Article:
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profile for Caleb on Stack Exchange, a network of free, community-driven Q&A sites


You: Do you know Jon Skeet?

Expert: I once tried to convince the community, it worked remarkably well.

You: Do you know Joel Spolsky?

Expert: I know joel spolsky to a certain degree at least.

You: Does he treat you well?

Expert: :)

You: What is it like to work at Stack Exchange?

Expert: The answer is pretty complicated.

You: I'm listening.

Expert: I used to know someone who was listening.


Oct
27
awarded  Student
Oct
27
comment “Fluctuates widely” or “fluctuates wildly”
That'd be my expectation as an American, too. I was very surprised to see the opposite in the ngram.
Oct
27
asked “Fluctuates widely” or “fluctuates wildly”
Oct
24
answered Is “It comes with a hitch” an idiom or a simple statement?
Oct
14
comment Word for someone who collects dice
@NickWiggill, details, details...
Oct
12
comment What do we call the GUI “box” which groups elements together?
@Pacerier, the point is that context matters. If you're writing a user manual for laymen, say "box" or "section" or "group box" because those terms are fairly descriptive. If you're talking to a UI designer or programmer familiar with the Windows API, use "group". If you're talking to programmers who are likely to be familiar with GUI development but might not know Windows API specifically, say "pane," "view," or "window."
Oct
12
answered What do we call the GUI “box” which groups elements together?
Oct
8
revised What is the demonym for Norfolk, Virginia?
Added Virginia after first mention of Norfolk just to clarify which Norfolk is being discussed.
Oct
8
suggested suggested edit on What is the demonym for Norfolk, Virginia?
Oct
8
comment What is the demonym for Norfolk, Virginia?
@Noldorin, this answer relates to Norfolk, Virginia. (It's fairly apparent, since the question asks about Norfolk, Va. Also, Hampton Roads and Tidewater are both in the Norfolk, Va. area.)
Oct
6
answered A word for a worldly wise person who pretends to be naïve?
Sep
27
comment Plurality of “genitals”
@Phoenix: How about "new development" or "new story"? News is, after all, just the plural of new.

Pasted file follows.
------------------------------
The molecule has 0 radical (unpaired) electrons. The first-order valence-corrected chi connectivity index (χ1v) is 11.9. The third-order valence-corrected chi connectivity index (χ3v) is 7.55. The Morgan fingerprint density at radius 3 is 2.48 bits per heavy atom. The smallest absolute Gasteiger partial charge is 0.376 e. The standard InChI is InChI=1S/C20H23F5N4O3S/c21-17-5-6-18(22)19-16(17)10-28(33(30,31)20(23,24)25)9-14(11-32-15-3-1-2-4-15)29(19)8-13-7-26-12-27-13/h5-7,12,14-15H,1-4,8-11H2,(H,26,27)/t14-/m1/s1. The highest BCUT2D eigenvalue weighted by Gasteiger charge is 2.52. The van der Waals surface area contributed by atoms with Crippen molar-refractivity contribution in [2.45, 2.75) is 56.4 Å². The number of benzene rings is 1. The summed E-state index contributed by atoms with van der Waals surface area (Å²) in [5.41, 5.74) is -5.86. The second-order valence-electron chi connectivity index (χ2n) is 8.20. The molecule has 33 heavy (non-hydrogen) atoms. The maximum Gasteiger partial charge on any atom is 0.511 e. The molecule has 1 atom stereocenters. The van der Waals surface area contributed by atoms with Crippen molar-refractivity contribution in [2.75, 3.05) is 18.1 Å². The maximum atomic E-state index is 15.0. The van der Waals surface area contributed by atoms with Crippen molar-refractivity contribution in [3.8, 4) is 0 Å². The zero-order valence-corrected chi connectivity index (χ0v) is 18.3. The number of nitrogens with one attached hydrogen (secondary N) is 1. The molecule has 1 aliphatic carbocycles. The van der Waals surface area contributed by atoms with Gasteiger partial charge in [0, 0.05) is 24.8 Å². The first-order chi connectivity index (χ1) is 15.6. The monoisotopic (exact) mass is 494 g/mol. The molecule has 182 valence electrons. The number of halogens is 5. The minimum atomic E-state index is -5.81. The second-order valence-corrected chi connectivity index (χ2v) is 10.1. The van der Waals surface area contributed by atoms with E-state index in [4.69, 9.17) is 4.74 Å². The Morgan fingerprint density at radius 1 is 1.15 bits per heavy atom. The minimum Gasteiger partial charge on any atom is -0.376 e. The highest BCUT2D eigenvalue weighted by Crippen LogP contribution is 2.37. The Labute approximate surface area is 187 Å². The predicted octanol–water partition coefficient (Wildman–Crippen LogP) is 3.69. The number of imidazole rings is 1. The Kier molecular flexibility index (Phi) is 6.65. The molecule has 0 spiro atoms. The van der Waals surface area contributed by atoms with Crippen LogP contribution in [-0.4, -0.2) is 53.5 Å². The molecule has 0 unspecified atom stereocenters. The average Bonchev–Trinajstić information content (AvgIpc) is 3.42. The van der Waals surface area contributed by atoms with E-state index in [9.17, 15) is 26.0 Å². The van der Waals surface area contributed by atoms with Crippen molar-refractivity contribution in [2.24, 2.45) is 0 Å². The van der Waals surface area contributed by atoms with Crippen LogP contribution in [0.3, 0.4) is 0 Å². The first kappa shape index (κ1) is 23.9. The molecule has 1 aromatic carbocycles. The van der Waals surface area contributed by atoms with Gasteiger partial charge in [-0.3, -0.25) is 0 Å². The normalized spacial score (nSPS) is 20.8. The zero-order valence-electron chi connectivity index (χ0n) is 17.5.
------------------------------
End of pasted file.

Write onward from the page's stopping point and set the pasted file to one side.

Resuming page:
Sep
16
awarded  Good Answer
Sep
13
comment “If” vs “Only if” vs “If and only if”
In the last of your three logical expressions, I'd suggest replacing "A is equivalent to B" with "A implies B and B implies A". If you said that you'd buy the shirt iff it costs less than $40, then she'd know you bought the shirt if she saw that its price was less than $40 OR she'd know it cost less than $40 if she saw you wearing the shirt. (Well, assuming you'd wear the shirt iff you bought it. ;-)
Sep
13
comment “Graphics gallery” or “graphic gallery”
I'll reverse my original opinion and say that usually, you'd just use a singular noun: image gallery, photo gallery, sculpture gallery. As @BarrieEngland points out, though, the plural graphics is usually used when a noun is required. Ambiguity happens when the word can be an adjective or "noun adjunct". If you went to a football gallery you'd probably expect images and sculptures related to the sport, not a room full of footballs. I'd call the latter a gallery of footballs.
Sep
13
revised “Graphics gallery” or “graphic gallery”
deleted 146 characters in body
Sep
13
comment “Graphics gallery” or “graphic gallery”
@Pacerier, that's a great point... I'll clarify the post. To answer the question, image isn't an adjective, so there's no room for confusion.
Sep
13
answered “Graphics gallery” or “graphic gallery”
Sep
13
comment When do we consider English speakers' familiarity as a proof?
Re-reading my previous comment, it occurs to me that the "ear" is probably the culprit in a lot of mistakes that natives speakers make (again, applies to any language). We hear a phrase or formulation several times and come to understand what it means from the context in which it's used, but fail to understand why it means what it does. The result is millions of people who use "I could care less" when what they really mean is "I couldn't care less."
Sep
13
comment When do we consider English speakers' familiarity as a proof?
The ear often does work -- a native speaker in any language will often know the right answer but not the reason for it.